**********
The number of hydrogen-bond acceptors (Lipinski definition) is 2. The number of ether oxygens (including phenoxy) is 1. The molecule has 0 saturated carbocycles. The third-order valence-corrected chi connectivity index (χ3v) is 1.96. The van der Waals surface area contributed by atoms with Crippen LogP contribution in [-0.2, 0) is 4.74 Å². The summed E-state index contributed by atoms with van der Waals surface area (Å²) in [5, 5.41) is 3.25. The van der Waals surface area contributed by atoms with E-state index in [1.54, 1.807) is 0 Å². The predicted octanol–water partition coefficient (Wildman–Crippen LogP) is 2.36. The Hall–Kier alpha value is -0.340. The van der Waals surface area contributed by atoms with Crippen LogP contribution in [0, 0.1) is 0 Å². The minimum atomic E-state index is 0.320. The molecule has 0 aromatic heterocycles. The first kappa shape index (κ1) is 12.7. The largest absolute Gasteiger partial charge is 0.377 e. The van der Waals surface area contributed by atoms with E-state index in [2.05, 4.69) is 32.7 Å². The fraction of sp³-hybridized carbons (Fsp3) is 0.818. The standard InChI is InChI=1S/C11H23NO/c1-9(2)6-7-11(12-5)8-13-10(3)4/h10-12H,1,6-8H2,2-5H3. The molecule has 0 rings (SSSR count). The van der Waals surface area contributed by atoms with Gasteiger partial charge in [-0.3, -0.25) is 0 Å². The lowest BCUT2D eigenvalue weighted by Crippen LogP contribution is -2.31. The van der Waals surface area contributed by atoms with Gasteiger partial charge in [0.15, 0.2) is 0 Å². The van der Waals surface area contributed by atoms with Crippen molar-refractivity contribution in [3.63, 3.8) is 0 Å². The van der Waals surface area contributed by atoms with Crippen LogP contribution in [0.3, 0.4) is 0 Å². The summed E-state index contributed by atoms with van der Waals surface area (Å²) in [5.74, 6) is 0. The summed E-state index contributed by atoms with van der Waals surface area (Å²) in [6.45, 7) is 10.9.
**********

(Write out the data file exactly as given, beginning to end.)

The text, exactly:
The number of hydrogen-bond acceptors (Lipinski definition) is 2. The number of ether oxygens (including phenoxy) is 1. The molecule has 0 saturated carbocycles. The third-order valence-corrected chi connectivity index (χ3v) is 1.96. The van der Waals surface area contributed by atoms with Crippen LogP contribution in [-0.2, 0) is 4.74 Å². The summed E-state index contributed by atoms with van der Waals surface area (Å²) in [5, 5.41) is 3.25. The van der Waals surface area contributed by atoms with E-state index in [1.54, 1.807) is 0 Å². The predicted octanol–water partition coefficient (Wildman–Crippen LogP) is 2.36. The Hall–Kier alpha value is -0.340. The van der Waals surface area contributed by atoms with Crippen LogP contribution in [0, 0.1) is 0 Å². The minimum atomic E-state index is 0.320. The molecule has 0 aromatic heterocycles. The first kappa shape index (κ1) is 12.7. The largest absolute Gasteiger partial charge is 0.377 e. The van der Waals surface area contributed by atoms with E-state index in [2.05, 4.69) is 32.7 Å². The fraction of sp³-hybridized carbons (Fsp3) is 0.818. The standard InChI is InChI=1S/C11H23NO/c1-9(2)6-7-11(12-5)8-13-10(3)4/h10-12H,1,6-8H2,2-5H3. The molecule has 0 rings (SSSR count). The van der Waals surface area contributed by atoms with Gasteiger partial charge in [-0.3, -0.25) is 0 Å². The lowest BCUT2D eigenvalue weighted by Crippen LogP contribution is -2.31. The van der Waals surface area contributed by atoms with Gasteiger partial charge in [0.15, 0.2) is 0 Å². The van der Waals surface area contributed by atoms with Crippen molar-refractivity contribution in [3.63, 3.8) is 0 Å². The van der Waals surface area contributed by atoms with Crippen LogP contribution in [0.3, 0.4) is 0 Å². The summed E-state index contributed by atoms with van der Waals surface area (Å²) in [5.74, 6) is 0. The summed E-state index contributed by atoms with van der Waals surface area (Å²) in [6.45, 7) is 10.9.